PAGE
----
Eleven Store-Brand Products Tie Or Beat Name-Brand Rivals In Consumer Reports Taste-Tests
Choosing private-label alternatives can save consumers up to sixty percent
YONKERS, N.Y., Aug. 30, 2012 /PRNewswire-USNewswire/ -- In Consumer Reports' blind taste-test of 19 store-brand and name-brand grocery staples, store brands tied name brands for taste in ten instances, with one product, Giant Eagle chicken broth, beating out its name-brand counterpart, Swanson. Switching from name-brand to private-label products can save consumers an average of 25 percent.
"Readers have been telling us for years that they are very satisfied with the quality of the store brands at their supermarket and our latest taste-tests confirm that store brands are often times just as good as national brands," said Tod Marks , senior project editor for Consumer Reports. "These products can be a big relief on your wallet in these tough economic times, and they're not just a temporary fix – private-label products are here to stay."
A complete list of the private-label and name-brand winners and losers, along with notable taste and nutritional differences, can be found online at www.ConsumerReports.org and in the October issue of Consumer Reports, which goes on sale Tuesday, September 4th.
While many of the store brands were as tasty as the name-brand alternatives, Consumer Reports found that a tie in quality did not necessarily indicate flavors or styles were identical. While Freihofer's wheat bread and Hy-Vee wheat bread tied in taste-tests, Freihofer's has mild grain and malt flavors while Hy-Vee has a sourdough-like flavor.
Giant Eagle chicken broth was the only store-brand to top its name-brand competition, beating out Swanson chicken broth. Wegmans peanut butter, Meijer cranberry juice, Winn-Dixie Greek yogurt and Market Pantry classic ranch dressing (Target) were among the ten store brands to tie their name-brand rivals Skippy peanut butter, Ocean Spray cranberry juice, Chobani Greek yogurt and Hidden Valley ranch dressing, respectively.
Eight name brands came out on top in Consumer Reports' taste-off, including Ben & Jerry's Chocolate Chip Cookie Dough ice cream over Kroger Private Selection, Stouffer's lasagna over Eating Right lasagna and Quaker oats over Publix Old Fashioned oats.
Many big national brands also produce and package a wide variety of store-brand products, including Hormel (canned meats, bouillon and desserts), Marcal (paper towels, tissues and napkins) and Reynolds (foil, plastic wrap, disposable plates and cups). There are rarely any clues to a store brand's heritage, and suppliers can change at any time. There's also no guarantee that national brands simply slap different labels on products rolling off the same assembly line.
As retailers tap into product categories that lack clear national-brand leaders, it gives consumers more store-brand choices, including "upper tier" private-label products. But with these fancier store brands, along with a current rise in the cost of commodities, exacerbated by drought, the price gap between store brands and name brands could be narrowing.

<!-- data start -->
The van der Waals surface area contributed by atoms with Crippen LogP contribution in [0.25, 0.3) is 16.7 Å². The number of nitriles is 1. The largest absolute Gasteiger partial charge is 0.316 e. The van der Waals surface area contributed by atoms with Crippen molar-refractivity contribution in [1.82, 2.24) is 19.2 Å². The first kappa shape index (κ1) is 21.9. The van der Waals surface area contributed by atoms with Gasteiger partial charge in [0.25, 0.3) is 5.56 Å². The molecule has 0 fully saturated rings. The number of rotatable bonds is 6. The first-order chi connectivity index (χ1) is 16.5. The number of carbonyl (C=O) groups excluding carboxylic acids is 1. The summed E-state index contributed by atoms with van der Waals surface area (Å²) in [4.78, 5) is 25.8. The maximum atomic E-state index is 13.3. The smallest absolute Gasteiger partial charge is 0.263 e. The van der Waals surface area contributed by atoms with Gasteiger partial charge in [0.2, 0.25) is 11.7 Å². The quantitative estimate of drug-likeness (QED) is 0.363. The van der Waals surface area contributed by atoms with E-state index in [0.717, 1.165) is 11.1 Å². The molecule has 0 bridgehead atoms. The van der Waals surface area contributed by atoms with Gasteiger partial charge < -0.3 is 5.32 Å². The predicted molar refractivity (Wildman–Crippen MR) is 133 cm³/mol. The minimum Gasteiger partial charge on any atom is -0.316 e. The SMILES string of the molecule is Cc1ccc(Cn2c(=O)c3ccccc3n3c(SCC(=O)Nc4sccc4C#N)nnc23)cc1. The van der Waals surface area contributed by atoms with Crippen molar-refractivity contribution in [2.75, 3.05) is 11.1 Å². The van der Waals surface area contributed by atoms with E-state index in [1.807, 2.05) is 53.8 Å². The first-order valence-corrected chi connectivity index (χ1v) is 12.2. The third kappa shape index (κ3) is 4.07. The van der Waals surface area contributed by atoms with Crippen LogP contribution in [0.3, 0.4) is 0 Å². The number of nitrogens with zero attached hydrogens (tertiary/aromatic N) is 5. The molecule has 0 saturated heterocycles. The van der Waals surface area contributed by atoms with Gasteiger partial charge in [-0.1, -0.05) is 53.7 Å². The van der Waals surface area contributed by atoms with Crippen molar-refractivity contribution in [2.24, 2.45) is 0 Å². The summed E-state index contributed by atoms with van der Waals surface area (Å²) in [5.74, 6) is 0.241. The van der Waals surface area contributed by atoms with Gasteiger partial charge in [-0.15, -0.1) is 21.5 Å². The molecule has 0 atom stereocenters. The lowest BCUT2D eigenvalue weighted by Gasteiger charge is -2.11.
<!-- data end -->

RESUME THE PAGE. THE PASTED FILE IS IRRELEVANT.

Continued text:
For more information on the results of the store-brand versus name-brand taste-off, including prices per serving and a list of other highly-rated store-brand products worth trying, visit www.ConsumerReports.org or check out the October issue of Consumer Reports.
Consumer Reports is the world's largest independent product-testing organization. Using its more than 50 labs, auto test center, and survey research center, the nonprofit rates thousands of products and services annually. Founded in 1936, Consumer Reports has over 8 million subscribers to its magazine, website and other publications. Its advocacy division, Consumers Union, works for health reform, product safety, financial reform, and other consumer issues in Washington, D.C., the states, and in the marketplace.
The material above is intended for legitimate news entities only; it may not be used for advertising or promotional purposes. Consumer Reports® is an expert, independent nonprofit organization whose mission is to work for a fair, just, and safe marketplace for all consumers and to empower consumers to protect themselves. We accept no advertising and pay for all the products we test. We are not beholden to any commercial interest. Our income is derived from the sale of Consumer Reports®, ConsumerReports.org® and our other publications and information products, services, fees, and noncommercial contributions and grants. Our Ratings and reports are intended solely for the use of our readers. Neither the Ratings nor the reports may be used in advertising or for any other commercial purpose without our permission. Consumer Reports will take all steps open to it to prevent commercial use of its materials, its name, or the name of Consumer Reports®.
SOURCE Consumer Reports
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